Down to Earth

  •  India is the most populous nation after China (1,342 million). India hosts 17.5 per cent of the world’s population compared to China’s 19.4 per cent. Of 28 states and seven Union Territories, 20 states contribute to 98 per cent of India’s population.The government had constituted an Empo...
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  • Article Courtesy: DelhiOn June 7, 2000, the Delhi Jal Board and the Municipal Corporation announcement that they would create 150 ponds for rainwater harvesting. TAPAS, a non-governmental organisation, approached the Delhi High Court on June 22, 2000, to force government authorities to improve ...
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  • Photo: Muralidhar AdhikariJai Sri is a common greeting in the Koraput countryside these days. A Paraja tribal woman working in her fields, a passing motorcyclist driving through the rutted lanes, a teacher heading for his school, they all greet each other and visitors with a Jai Sri. It has nothing ...
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  • This research study (Mar 15 2009) throws light on how climate change is leading to a rising trend of short but intense spells of rainfall, which is making usable water scarce in India.Read the studyThe above content has been sourced here from the website of the Down to Earth magazine, which is a sci...
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  • The work done by the villagers of Hiware Bazaar (Maharashtra) in transforming their village, through soil and water conservation works with Government / Panchayat funds is well known. In a period of five years with an annual rainfall of 400mm, the village has turned itself around completely, with ov...
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  • Villagers and townsfolk of Lalkuan, Bindukhatta, Pantnagar, Kichha, Bazpur and Kashipur in Uttaranchal's terai belt are beset by water and air pollution, and have picked up a struggle against a number of red-category (most polluting) paper and pulp units and distilleries in the districts of Nainital...
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  • This map provides the of levels of water pollution and groundwater depletion due to industrial activities in different parts of India. Water use in Indian industry is very high due to a combination of factors including obsolete process technology, poor recycling and reuse practices and poor was...
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  • Consisting mainly of arid and semi-arid areas and the country's 200 backward districts, these rainfed regions are concentrated in 13 states.Environmental degradation, reducing land holdings size, decline in agricultural productionpeople are deserting farming. Dominantly rainfed states like Rajasthan...
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  • The map shows that there has been a huge increase in the observed trends over what was predicted, of the ozone figures for northern India, starting from Western Rajasthan and across the Gangetic plain.The ozone depletion could mean a potential health threat for about 440 million people living in the...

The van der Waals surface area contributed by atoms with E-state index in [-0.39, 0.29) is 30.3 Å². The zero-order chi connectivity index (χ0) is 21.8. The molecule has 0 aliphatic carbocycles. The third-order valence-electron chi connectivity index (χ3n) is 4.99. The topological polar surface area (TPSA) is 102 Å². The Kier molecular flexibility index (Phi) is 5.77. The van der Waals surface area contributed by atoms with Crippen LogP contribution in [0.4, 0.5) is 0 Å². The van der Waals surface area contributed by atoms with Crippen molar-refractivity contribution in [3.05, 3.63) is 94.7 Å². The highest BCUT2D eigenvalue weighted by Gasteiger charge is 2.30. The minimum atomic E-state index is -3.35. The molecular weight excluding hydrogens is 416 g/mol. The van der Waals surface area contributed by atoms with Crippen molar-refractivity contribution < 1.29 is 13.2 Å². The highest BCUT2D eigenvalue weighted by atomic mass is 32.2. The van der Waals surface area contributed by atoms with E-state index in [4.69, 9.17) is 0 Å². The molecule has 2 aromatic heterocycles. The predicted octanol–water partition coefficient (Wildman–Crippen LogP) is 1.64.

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  • The research study was published in Down to Earth in March 2009 issue. The study describes how climate change is leading to a rising trend of short but intense spells of rainfall, which is making usable water scarce in India. To deal with acute shortage of usable water for farmers' fields the study ...
    Rama Maniposted 10 years 8 months agoread more
  •    Down To Earth magazine (www.downtoearth.org.in) covers the water purifier market in a relevant and important story in their current issue. It covers the different kinds of water purification technology and what they are effective against. It raises questions about Reverse Osmosis a...
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  • Waterscapes: Cultural Politics of a Natural Resource edited by Amita BaviskarRead the review from Down To Earth magazine: https://www.downtoearth.org.in/full6.asp?foldername=20071115&filename=news&sec_id=15&sid=27
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  • Down To Earth's latest issue (July 31st 2007) features rainfed farming as their cover story. Click here to read inside the story 
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  • (Image is from the Sage Publications webpage listed below)TOWARDS WATER WISDOMLimits, Justice, Harmony RAMASWAMY R IYER : Centre for Policy Research, New DelhiThere is a widespread view that a water crisis is looming. This book stresses the need for an urgent and radical transformation of our think...
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India is home to 1,210 million people, almost equal to the combined population of the US, Indonesia, Brazil, Pakistan, Bangladesh and Japan (1,214 million).

 

CENSUS: A nation of 1.21 billion - Article from Down to EarthIndia is the most populous nation after China (1,342 million). India hosts 17.5 per cent of the world’s population compared to China’s 19.4 per cent. Of 28 states and seven Union Territories, 20 states contribute to 98 per cent of India’s population.